In striking down the Defense of Marriage Act, the U.S. Supreme Court specifically referred in several places to the law’s impact on federal employee benefit programs, raising the prospect that those benefits now will be extended to same-sex spouses.

Because of the DOMA law’s definition of marriage as between a man and a woman, several of the most valuable of federal employment-related benefits — coverage under the Federal Employees Health Benefits Program and eligibility for survivor benefits under federal retirement programs — have been denied to same-sex spouses of federal employees and retirees.

(Karen Bleier/AFP-Getty) (Karen Bleier/AFP-Getty Images)

President Obama has ordered agencies to “review all relevant federal statutes to ensure this decision, including its implications for federal benefits and obligations, is implemented swiftly and smoothly.”

Acting Office of Personnel Management Director Elaine Kaplan said in a statement that OPM “will be working closely with the Department of Justice and other agencies to provide additional guidance for federal human resources professionals, benefits officers, and our employees and annuitants. While we recognize that our married gay and lesbian employees have already waited too long for this day, we ask for their continued patience as we take the steps necessary to review the Supreme Court’s decision and implement it.”

The high court ruled that DOMA deviated from the “usual tradition of recognizing and accepting state definitions of marriage” and deprived same-sex couples “of the benefits and responsibilities that come with the federal recognition of their marriages.”

“It prevents same-sex married couples from obtaining government healthcare benefits they would otherwise receive,” the majority opinion says, specifically citing the sections of federal law that govern eligibility under the Federal Employees Health Benefits Program for spouses of active and retired employees.

Similarly, the court said that DOMA “denies or reduces benefits allowed to families upon the loss of a spouse and parent, benefits that are an integral part of family security.” In that section it refers to survivor benefits for spouses or children under Social Security, which covers most active federal employees, those enrolled in the Federal Employees Retirement System.

Also, both FERS and the separate Civil Service Retirement System similarly provide survivor benefit rights to children in some circumstances and to surviving spouses.

“Now that the Supreme Court has declared DOMA unconstitutional, we expect the federal government to move swiftly in changing its rules and regulations to ensure that all federal employees are afforded the same rights and benefits, regardless of whom they choose to marry,” Leisha Self, a legal rights attorney for the American Federation of Government Employees, said in a statement released by the union.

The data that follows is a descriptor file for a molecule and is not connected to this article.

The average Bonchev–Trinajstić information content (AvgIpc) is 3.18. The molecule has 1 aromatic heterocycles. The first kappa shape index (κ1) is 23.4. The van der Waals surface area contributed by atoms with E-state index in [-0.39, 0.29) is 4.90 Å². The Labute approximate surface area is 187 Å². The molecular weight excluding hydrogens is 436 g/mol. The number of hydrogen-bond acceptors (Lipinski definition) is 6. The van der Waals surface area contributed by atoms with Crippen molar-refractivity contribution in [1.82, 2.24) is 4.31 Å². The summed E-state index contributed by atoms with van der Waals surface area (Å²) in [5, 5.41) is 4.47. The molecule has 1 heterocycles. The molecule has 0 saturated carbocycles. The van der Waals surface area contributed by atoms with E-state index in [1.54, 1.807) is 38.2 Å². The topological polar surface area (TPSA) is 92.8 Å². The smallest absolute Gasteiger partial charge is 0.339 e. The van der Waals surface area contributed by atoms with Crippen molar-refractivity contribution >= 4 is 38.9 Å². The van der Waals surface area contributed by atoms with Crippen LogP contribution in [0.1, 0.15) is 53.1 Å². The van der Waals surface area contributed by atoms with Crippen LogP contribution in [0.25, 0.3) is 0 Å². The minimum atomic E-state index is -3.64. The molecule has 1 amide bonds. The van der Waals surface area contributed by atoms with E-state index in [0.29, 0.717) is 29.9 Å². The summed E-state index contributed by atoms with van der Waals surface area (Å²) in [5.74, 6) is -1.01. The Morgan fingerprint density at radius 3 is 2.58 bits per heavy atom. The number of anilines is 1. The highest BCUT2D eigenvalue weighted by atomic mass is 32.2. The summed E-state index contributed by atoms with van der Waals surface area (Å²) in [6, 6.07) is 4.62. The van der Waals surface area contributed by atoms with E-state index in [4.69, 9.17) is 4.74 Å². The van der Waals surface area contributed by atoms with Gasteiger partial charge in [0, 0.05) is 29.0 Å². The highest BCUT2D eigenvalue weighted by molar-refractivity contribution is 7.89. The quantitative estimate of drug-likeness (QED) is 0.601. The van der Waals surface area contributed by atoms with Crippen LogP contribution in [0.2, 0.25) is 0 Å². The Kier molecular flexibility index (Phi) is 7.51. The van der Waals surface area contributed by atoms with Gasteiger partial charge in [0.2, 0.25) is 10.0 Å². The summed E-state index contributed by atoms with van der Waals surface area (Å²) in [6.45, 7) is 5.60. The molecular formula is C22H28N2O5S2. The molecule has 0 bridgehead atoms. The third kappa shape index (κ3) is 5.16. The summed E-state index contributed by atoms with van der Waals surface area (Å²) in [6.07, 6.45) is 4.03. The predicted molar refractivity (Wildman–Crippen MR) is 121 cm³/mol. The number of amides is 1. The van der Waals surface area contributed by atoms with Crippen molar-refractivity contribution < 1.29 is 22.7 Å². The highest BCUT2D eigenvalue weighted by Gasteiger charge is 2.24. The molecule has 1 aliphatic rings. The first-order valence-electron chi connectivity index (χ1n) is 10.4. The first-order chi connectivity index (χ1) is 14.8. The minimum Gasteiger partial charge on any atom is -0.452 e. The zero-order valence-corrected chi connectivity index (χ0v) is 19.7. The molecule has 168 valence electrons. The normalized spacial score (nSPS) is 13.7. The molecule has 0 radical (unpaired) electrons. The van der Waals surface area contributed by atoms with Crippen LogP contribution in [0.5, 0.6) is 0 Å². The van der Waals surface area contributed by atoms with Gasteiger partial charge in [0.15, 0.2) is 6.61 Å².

“This important decision will extend to federal workers benefits that have become commonplace in the private sector and for other public employees,” Colleen M. Kelley, President of the National Treasury Employees Union, said in a statement.

Carrying out the decision will require working through the specifics of laws and rules governing each benefit program, however.

“Each of the agencies has a way of addressing who’s married and who’s not. This will just default to what FEHB and [the retirement programs] do now for every other married person,” said Ara Gershengorn, a partner with the Foley Hoag law firm in Boston. The firm filed a friend of the court brief on behalf of 13 former senior government officials, including Constance Berry Newman, who headed the Office of Personnel Management during the George H.W. Bush administration.

According to a Congressional Research Service report issued in February, the federal employee retirement law “defines the term spouse without reference to the individual’s gender.” And while that law does not define the word marriage, it said, rules define a marriage for federal retirement benefit purposes as one recognized in the jurisdiction “with the most significant interest in the marital status” of the individual, unless that law is contrary to federal policy.

A decision on which state has the “most significant interest” likely would take into account issues such as where the employee lived while working, at retirement and at death, where the couple had financial assets and where the surviving spouse lives, Gershengorn said in an e-mail.

For health insurance, an OPM spokesperson said in an e-mail, “under our existing policy in determining eligibility for spousal benefits under the FEHBP, OPM looks to whether the employee or annuitant was legally married as determined by the place the marriage was celebrated.”

The Obama administration previously extended some federal employment-related benefits to same-sex couples, regardless of marital status, who meet certain standards for “domestic partnership.” It determined that those benefits could be granted despite DOMA because they do not refer to spouses specifically.

Those benefits include a variant form of survivor annuity called an “insurable interest” annuity that typically is less valuable than a standard annuity; eligibility to enroll in the Federal Long Term Care Insurance Program; and eligibility as family members for certain employee relocation benefits, among others. Employees also can use sick leave to care for those partners or their children under certain circumstances.

The high court decision also suggests that same-sex spouses of federal employees now will come under various ethical restrictions that traditionally have applied only to opposite-sex couples. These include bans on accepting gifts from certain sources and rules that bar a federal employee from participating in an agency decision that could affect a company in which a spouse has a financial interest.

This post has been updated.